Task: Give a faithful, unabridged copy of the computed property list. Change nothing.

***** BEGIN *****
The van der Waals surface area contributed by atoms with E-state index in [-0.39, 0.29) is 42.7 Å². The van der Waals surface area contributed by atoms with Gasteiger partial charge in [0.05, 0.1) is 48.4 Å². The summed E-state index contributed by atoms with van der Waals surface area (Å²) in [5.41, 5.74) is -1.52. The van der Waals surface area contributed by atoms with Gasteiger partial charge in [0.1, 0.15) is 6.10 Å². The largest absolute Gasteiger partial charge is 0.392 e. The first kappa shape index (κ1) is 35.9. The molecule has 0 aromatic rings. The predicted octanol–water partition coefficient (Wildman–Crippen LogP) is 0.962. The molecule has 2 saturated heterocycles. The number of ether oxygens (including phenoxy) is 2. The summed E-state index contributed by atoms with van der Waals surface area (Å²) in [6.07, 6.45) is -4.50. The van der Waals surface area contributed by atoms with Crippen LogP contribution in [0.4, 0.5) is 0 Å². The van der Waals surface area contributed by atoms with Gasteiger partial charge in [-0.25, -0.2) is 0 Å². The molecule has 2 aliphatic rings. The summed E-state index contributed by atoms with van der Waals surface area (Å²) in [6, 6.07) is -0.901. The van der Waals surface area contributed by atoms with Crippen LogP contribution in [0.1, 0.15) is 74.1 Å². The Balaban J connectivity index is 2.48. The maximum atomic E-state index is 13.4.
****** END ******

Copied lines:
The van der Waals surface area contributed by atoms with E-state index in [-0.39, 0.29) is 42.7 Å². The van der Waals surface area contributed by atoms with Gasteiger partial charge in [0.05, 0.1) is 48.4 Å². The summed E-state index contributed by atoms with van der Waals surface area (Å²) in [5.41, 5.74) is -1.52. The van der Waals surface area contributed by atoms with Gasteiger partial charge in [0.1, 0.15) is 6.10 Å². The largest absolute Gasteiger partial charge is 0.392 e. The first kappa shape index (κ1) is 35.9. The molecule has 0 aromatic rings. The predicted octanol–water partition coefficient (Wildman–Crippen LogP) is 0.962. The molecule has 2 saturated heterocycles. The number of ether oxygens (including phenoxy) is 2. The summed E-state index contributed by atoms with van der Waals surface area (Å²) in [6.07, 6.45) is -4.50. The van der Waals surface area contributed by atoms with Crippen LogP contribution in [0.4, 0.5) is 0 Å². The van der Waals surface area contributed by atoms with Gasteiger partial charge in [-0.25, -0.2) is 0 Å². The molecule has 2 aliphatic rings. The summed E-state index contributed by atoms with van der Waals surface area (Å²) in [6, 6.07) is -0.901. The van der Waals surface area contributed by atoms with Crippen LogP contribution in [0.1, 0.15) is 74.1 Å². The Balaban J connectivity index is 2.48. The maximum atomic E-state index is 13.4.